A Case Of Pulmonary Tuberculosis Detected While Being Investigated With A Preliminary Diagnosis Of Covid-19 Infection
Covid-19 Infection and Pulmonary Tuberculosis
Abstract views: 119
A 15-year-old female patient, who had no previous history of illness, had the complaint of intermittent cough and chest pain for 2 months. Two days ago, she applied to the hospital with difficulty in breathing added to her complaints. Tomography (CT) was planned due to the presence of pneumonic infiltration in the left lung (Figure 1) in the chest radiography of the patient who was hospitalized in the intensive care unit due to respiratory distress. The patient was referred to us after Covid-19 was considered. On physical examination, there was bilateral diffuse ral in the lung with auscultation and respiratory sounds were decreased in the left lung. Its oksigen saturation was determined as 89% on room air, RR:28/min. Pathologically in laboratory evaluation; Erythrocyte Sedimentation Rate:56 mm/hour, C-reactive protein:8 mg/dl. The patient was admitted to the pandemic service with the pre-diagnosis of Covid-19 infection and Pneumonia. There was a history of smoking 1 pack per day for 2-3 years. The pneumonia treatment of the patient was arranged as Ceftriaxone and Azithromycin. Covid-19 PCR Tests taken resulted as Negative. In thoracic CT imaging, it was evaluated as significant by the radiology in terms of tuberculosis (TB)(Figure 2). The PPD of the patient was evaluated as negative with 3 mm (BCG single scar). There was no known history of tuberculosis contact in the family history. With the diagnosis of "Pulmonary Tuberculosis" with the diagnosis of sputum ARB (++), antituberculosis treatment consisting of Isoniazid, Rifampicin, Pyrazinamide and Ethambutol was initiated due to cavity-widespread pulmonary TB. The patient, whose need for oxygen decreased during follow-up, was discharged on the 10th day of his treatment, with outpatient follow-up planned.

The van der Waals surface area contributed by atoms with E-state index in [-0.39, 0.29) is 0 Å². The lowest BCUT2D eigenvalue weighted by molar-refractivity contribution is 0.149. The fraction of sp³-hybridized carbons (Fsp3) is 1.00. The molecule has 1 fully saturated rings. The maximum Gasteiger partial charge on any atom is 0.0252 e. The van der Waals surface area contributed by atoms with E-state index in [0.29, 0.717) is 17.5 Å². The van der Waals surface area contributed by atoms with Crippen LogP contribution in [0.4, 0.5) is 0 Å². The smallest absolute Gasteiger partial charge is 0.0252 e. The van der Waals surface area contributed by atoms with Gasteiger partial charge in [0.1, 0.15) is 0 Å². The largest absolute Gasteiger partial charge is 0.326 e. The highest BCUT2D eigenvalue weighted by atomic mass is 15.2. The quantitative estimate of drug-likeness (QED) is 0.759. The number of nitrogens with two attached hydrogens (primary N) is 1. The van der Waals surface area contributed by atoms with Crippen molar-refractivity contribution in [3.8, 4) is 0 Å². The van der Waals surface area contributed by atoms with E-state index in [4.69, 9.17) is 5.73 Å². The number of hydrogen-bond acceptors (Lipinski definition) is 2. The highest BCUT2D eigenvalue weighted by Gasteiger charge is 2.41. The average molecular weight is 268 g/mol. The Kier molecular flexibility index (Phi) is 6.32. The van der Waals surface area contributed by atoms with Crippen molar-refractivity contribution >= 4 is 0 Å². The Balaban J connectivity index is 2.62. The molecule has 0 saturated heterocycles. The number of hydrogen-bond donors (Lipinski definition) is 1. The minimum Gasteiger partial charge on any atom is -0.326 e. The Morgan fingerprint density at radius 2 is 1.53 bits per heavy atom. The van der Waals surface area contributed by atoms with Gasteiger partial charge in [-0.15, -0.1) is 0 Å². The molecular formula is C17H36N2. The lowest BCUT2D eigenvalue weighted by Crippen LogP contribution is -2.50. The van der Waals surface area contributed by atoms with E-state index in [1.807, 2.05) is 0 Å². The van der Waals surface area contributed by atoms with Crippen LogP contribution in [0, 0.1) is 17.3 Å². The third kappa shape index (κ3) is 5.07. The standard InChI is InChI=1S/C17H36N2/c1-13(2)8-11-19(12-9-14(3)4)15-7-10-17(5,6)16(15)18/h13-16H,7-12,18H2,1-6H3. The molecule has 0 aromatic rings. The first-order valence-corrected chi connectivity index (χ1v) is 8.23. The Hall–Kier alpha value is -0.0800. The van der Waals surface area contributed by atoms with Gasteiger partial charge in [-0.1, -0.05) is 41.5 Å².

In some individuals, tuberculosis bacillus reacts and multiplies, causing the development of post-primary TB. Although the post-primary TB radiological findings may overlap with the findings of primary TB, it has some distinctive findings such as preferring the upper lobes, not following lymphadenopathy, and a tendency to create cavitation (1). Tomography provides important contributions in the detection of parenchymal pathology and lymphadenopathies in patients who are evaluated with the pre-diagnosis of tuberculosis, or in patients with suspected tuberculosis clinically but without radiographic findings (2). In this period when Covid-19 infection is common, tuberculosis should be kept in mind in patients with long-term cough.